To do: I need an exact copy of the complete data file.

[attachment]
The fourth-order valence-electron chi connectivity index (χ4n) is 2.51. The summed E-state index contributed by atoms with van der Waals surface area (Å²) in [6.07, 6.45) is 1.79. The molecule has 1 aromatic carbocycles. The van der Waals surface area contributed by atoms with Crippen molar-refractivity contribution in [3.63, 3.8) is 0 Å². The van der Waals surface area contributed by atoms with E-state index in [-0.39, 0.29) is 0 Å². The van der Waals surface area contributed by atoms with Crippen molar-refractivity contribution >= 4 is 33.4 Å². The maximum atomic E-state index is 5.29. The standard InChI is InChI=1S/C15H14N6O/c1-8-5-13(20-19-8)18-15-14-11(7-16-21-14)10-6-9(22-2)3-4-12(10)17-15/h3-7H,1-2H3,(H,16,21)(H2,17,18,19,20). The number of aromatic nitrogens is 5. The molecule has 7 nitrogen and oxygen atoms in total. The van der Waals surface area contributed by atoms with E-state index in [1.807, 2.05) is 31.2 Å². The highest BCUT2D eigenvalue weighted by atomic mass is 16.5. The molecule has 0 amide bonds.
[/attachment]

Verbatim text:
The fourth-order valence-electron chi connectivity index (χ4n) is 2.51. The summed E-state index contributed by atoms with van der Waals surface area (Å²) in [6.07, 6.45) is 1.79. The molecule has 1 aromatic carbocycles. The van der Waals surface area contributed by atoms with Crippen molar-refractivity contribution in [3.63, 3.8) is 0 Å². The van der Waals surface area contributed by atoms with E-state index in [-0.39, 0.29) is 0 Å². The van der Waals surface area contributed by atoms with Crippen molar-refractivity contribution >= 4 is 33.4 Å². The maximum atomic E-state index is 5.29. The standard InChI is InChI=1S/C15H14N6O/c1-8-5-13(20-19-8)18-15-14-11(7-16-21-14)10-6-9(22-2)3-4-12(10)17-15/h3-7H,1-2H3,(H,16,21)(H2,17,18,19,20). The number of aromatic nitrogens is 5. The molecule has 7 nitrogen and oxygen atoms in total. The van der Waals surface area contributed by atoms with E-state index in [1.807, 2.05) is 31.2 Å². The highest BCUT2D eigenvalue weighted by atomic mass is 16.5. The molecule has 0 amide bonds.